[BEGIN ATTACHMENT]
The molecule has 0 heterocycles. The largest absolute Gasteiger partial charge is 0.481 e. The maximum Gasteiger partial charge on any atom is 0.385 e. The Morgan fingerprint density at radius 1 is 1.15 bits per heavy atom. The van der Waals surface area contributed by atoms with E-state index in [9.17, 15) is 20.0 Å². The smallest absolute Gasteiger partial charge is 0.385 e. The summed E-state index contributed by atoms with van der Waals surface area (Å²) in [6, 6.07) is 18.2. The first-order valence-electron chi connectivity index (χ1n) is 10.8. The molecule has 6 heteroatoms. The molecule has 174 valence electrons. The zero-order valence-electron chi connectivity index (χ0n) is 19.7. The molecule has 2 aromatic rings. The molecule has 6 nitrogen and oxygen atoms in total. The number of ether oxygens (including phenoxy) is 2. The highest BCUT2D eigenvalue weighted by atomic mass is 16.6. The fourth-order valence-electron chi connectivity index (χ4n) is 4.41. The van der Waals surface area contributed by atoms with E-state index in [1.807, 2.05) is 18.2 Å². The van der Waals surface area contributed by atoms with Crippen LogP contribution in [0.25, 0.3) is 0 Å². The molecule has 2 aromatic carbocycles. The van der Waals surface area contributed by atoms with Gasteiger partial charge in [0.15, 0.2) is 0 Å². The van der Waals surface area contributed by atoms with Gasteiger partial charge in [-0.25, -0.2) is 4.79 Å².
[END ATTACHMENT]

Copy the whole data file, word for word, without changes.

The molecule has 0 heterocycles. The largest absolute Gasteiger partial charge is 0.481 e. The maximum Gasteiger partial charge on any atom is 0.385 e. The Morgan fingerprint density at radius 1 is 1.15 bits per heavy atom. The van der Waals surface area contributed by atoms with E-state index in [9.17, 15) is 20.0 Å². The smallest absolute Gasteiger partial charge is 0.385 e. The summed E-state index contributed by atoms with van der Waals surface area (Å²) in [6, 6.07) is 18.2. The first-order valence-electron chi connectivity index (χ1n) is 10.8. The molecule has 6 heteroatoms. The molecule has 174 valence electrons. The zero-order valence-electron chi connectivity index (χ0n) is 19.7. The molecule has 2 aromatic rings. The molecule has 6 nitrogen and oxygen atoms in total. The number of ether oxygens (including phenoxy) is 2. The highest BCUT2D eigenvalue weighted by atomic mass is 16.6. The fourth-order valence-electron chi connectivity index (χ4n) is 4.41. The van der Waals surface area contributed by atoms with E-state index in [1.807, 2.05) is 18.2 Å². The van der Waals surface area contributed by atoms with Crippen LogP contribution in [0.25, 0.3) is 0 Å². The molecule has 2 aromatic carbocycles. The van der Waals surface area contributed by atoms with Gasteiger partial charge in [0.15, 0.2) is 0 Å². The van der Waals surface area contributed by atoms with Gasteiger partial charge in [-0.25, -0.2) is 4.79 Å².